The Biden administration wants to include a per-bed monetary penalty for larger hospitals that do not comply with a price transparency rule after several analyses have shown widespread noncompliance among facilities.
The administration included the provision in the proposed 2022 Outpatient Prospective Payment System (OPPS) proposed rule released Monday by the Centers for Medicare & Medicaid Services. The regulation details payment rates for hospitals and ambulatory surgery centers (ASCs). It includes a pay hike for hospitals and ASCs but a dramatic reversal on the number of procedures that ambulatory surgery centers can perform.
The proposed rule calls for an update to OPPS payment rates for hospitals that meet quality reporting requirements by 2.3%. The agency also plans to update payment rates for ASCs by 2.3% as well.
But a major proposal in the rule is to increase penalties for hospitals not ensuring price transparency.
“With today’s proposed rule, we are simply showing hospitals through stiffer penalties: concealing the costs of services and procedures will not be tolerated by this administration,” CMS Administrator Chiquita Brooks-LaSure said in a statement.
A controversial rule required hospitals to post online payer-negotiated rates and meet other price transparency thresholds starting on Jan. 1, 2021.
However, several studies and analyses have shown that many hospitals are not complying with the requirements. Experts have said that a major reason is that there is a minimal fee for noncompliance, which is $300 for each day the hospital does not meet the requirements.
The proposed rule keeps the $300 per day penalty, but only for hospitals that have fewer than 30 beds. Any hospital with more beds faces a $10 per bed, per day penalty up to $5,500 a day.
“Under this proposed approach, for a full calendar year of noncompliance, the minimum total penalty amount would be $109,500 per hospital, and the maximum total penalty amount would be $2,007,500 per hospital,” the agency said in a fact sheet.
CMS does want comments on other potential avenues for scaling the monetary penalties, including factoring in the hospital’s reasons for noncompliance and the severity of the situation.
The agency is also seeking comments on best practices for online price estimator tools that hospitals can use in lieu of posting standard charges for 300 shoppable services. CMS’ rule also clarified that any price estimator must take into account an individual’s insurance information when determining a price.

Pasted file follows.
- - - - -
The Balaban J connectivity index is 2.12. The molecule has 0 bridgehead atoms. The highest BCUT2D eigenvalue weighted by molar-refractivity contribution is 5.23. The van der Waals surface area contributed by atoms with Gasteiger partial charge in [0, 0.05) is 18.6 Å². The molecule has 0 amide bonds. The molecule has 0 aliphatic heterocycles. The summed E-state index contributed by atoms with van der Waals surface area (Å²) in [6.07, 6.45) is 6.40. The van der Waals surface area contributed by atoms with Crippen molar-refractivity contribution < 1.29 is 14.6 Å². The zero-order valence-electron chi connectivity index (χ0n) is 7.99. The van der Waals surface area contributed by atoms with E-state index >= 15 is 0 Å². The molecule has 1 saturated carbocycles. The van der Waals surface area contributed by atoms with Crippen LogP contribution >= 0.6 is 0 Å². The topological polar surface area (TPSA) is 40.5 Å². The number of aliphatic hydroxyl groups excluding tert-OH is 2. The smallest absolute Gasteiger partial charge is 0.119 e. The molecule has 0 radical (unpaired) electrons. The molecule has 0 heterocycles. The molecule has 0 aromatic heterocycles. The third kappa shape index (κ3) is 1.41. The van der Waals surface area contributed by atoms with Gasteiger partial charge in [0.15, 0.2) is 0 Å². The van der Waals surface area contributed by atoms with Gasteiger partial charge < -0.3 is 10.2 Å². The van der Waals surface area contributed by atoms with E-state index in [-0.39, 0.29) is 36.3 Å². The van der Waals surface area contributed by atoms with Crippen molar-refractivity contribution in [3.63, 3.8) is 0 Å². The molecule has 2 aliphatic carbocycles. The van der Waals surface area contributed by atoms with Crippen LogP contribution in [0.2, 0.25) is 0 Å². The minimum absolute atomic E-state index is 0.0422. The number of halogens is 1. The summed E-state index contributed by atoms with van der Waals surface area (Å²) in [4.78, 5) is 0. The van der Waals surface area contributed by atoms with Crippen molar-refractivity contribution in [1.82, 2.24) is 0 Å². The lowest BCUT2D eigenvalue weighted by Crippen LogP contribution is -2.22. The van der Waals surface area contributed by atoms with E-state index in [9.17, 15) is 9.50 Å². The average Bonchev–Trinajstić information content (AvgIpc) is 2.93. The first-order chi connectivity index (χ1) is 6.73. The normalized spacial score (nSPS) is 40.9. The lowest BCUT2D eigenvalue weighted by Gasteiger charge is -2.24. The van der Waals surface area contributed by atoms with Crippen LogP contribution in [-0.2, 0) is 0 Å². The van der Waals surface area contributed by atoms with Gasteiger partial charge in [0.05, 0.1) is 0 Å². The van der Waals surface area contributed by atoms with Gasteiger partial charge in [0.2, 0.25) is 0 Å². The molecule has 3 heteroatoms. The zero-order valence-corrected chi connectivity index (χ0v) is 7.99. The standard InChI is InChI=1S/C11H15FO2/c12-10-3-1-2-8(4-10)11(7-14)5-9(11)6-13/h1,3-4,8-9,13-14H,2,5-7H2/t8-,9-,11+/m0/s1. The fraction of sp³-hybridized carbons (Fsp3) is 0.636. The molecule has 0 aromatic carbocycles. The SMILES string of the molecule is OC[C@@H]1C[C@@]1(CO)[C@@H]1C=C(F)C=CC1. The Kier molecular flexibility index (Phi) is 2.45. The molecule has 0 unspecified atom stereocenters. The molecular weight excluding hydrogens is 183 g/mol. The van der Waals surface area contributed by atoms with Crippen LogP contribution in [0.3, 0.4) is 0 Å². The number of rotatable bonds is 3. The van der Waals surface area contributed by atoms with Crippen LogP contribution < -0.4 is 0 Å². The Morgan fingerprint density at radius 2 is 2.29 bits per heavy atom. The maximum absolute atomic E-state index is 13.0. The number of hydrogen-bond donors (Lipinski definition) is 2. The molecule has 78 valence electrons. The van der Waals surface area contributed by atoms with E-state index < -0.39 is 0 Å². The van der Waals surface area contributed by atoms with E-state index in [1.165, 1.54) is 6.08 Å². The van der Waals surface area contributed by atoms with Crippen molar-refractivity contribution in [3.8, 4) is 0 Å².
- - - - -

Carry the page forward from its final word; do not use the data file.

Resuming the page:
Scaling back ASC expansion
The 2021 final payment rule revised the criteria used to evaluate what procedures can be performed in an ASC. This move ensured that an additional 267 surgical procedures were added to the ASC-covered procedures list this year.
But that dramatic expansion may be curbed in 2022. CMS is also proposing to remove 258 out of the 267 procedures added last year.
The agency does want more comments on any of the procedures that should stay on the list.
If the expansion is curtailed in the final rule, it could impact some major acquisition trends in the hospital industry. The major hospital chain Tenet Healthcare sold off most of its urgent care business last year and acquired 45 ASCs.
CMS also aims to keep around the Inpatient Only List, which is the services that Medicare will only pay for in a hospital setting due to their complexity. The Trump administration got rid of the list in the 2021 OPPS rule, starting with nearly 300 musculoskeletal services in 2021 and more services over the next couple of years.
But CMS said on Monday that it received a large number of comments from stakeholders worried about the impact on patient safety if the inpatient-only list goes away.
If finalized, the proposed rule would return those 298 services to the list in 2022 and ensure that any service removed from the list be reviewed against longstanding criteria to preserve safety, a fact sheet on the rule said.
Other key provisions in the proposed rule, which is open for comment for 60 days, include:
- Not using data from 2020 when determining the best data for setting rates. The COVID-19 pandemic caused a massive shift in the use of healthcare services and procedures. Instead, the agency will use 2019 healthcare data that will be a better approximation of “expected costs” for 2022.
- Keeping a more than 20% cut to drug reimbursements for most covered entities under the 340B program. The Trump-era cuts were upheld by a federal appellate court last year. The Supreme Court will hear a hospital industry challenge to the cuts during its next term.
- A request for information on how a new provider type called Rural Emergency Hospitals will work. A spending package passed earlier this year creates the new provider type in January 2023. Rural hospitals and critical access hospitals can apply to convert to be an emergency hospital. The goal is to boost the number of facilities that provide emergency services to rural areas after several years of rapid hospital closures. The RFI wants information on health and safety standards as well as payment and quality policies.